The Pau Patrol Versus The Zlatan
If Roma expect to get a win against a top-eight side for the first time this season, they’re going to have to hope that Pau Lopez and his makeshift Patrol can handle Zlatan Ibrahimović. Zlatan scored two against Roma in the first half of this tie, and although those goals were against Antonio Mirante, I’m not convinced that there’s a huge gulf of quality separating Mirante from Lopez - it’s more about who’s healthy and in decent-enough form.
Ignoring the necessity of Roma stifling Zlatan tomorrow if they expect a win, I would be so happy if the Giallorossi could silence the Swedish striker for ninety minutes. First, there’s Zlatan’s current war of words with LeBron James, which has forced this Celtics fan into the unenviable position of having to strongly defend the star of the Lakers. Beyond that, though, I’m just not a huge fan of Zlatan.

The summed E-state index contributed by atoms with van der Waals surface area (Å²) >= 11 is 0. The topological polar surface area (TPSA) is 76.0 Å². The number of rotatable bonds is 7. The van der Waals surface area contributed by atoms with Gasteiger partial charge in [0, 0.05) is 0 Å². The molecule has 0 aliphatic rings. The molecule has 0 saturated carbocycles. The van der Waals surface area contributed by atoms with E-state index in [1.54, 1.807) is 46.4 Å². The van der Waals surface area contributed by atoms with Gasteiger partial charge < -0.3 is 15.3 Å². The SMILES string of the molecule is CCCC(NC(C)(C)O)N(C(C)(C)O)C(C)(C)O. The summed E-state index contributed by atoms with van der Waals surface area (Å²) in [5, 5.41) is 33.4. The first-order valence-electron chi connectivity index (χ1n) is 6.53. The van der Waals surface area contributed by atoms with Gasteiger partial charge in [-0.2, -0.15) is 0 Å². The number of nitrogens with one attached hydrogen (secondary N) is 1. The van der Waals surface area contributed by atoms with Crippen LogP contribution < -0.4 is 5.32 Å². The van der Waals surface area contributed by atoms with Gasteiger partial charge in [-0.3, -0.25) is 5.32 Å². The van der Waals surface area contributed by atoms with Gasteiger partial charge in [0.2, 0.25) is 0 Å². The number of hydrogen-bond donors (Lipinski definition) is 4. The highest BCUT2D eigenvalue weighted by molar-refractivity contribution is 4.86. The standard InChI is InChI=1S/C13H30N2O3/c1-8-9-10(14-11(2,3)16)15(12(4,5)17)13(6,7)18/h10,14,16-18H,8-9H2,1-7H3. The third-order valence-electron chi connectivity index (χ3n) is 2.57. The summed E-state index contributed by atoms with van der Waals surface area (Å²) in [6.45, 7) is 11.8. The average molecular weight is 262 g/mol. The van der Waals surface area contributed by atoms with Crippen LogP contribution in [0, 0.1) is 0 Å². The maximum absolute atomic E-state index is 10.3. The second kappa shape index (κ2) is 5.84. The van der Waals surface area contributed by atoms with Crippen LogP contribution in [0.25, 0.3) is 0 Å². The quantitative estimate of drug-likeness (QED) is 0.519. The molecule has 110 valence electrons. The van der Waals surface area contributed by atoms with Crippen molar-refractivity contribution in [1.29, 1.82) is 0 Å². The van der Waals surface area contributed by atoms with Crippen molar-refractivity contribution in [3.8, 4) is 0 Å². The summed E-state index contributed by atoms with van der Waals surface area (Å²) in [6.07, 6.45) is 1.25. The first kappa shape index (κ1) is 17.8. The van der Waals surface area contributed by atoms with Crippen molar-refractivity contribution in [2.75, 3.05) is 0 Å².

When he moves to a club, he makes it all about him and never about the players he’s supposed to be working with to win a title. He wins, sure, but it’s about him winning, not the club—a direct antithesis of the love between player and club personified by Francesco Totti’s history with Roma. He’s a mercenary for hire, and although he’s probably the best mercenary for hire ever in the history of the sport, a mercenary is a mercenary. Add in the questionable nature of his current spat with Romelu Lukaku, and I’m officially on the anti-Zlatan train.
LeBron responded after Zlatan Ibrahimovic criticized him for his activism.— SportsCenter (@SportsCenter) February 27, 2021
“I’m kind of the wrong guy to actually go at because I do my homework.” pic.twitter.com/VyKgBrYuiz
So Pau, I know we’ve had our differences. I think a couple months ago I said I had lost all faith in you and didn’t want to see you between the sticks for Roma next season. Honestly? That’s still kind of true. But it would mean the world for me if you could keep it together for ninety minutes against Zlatan. If you don’t do it for me, and the idea of Roma getting three points against Milan won’t make you do it, do it for the karmic balance of the world.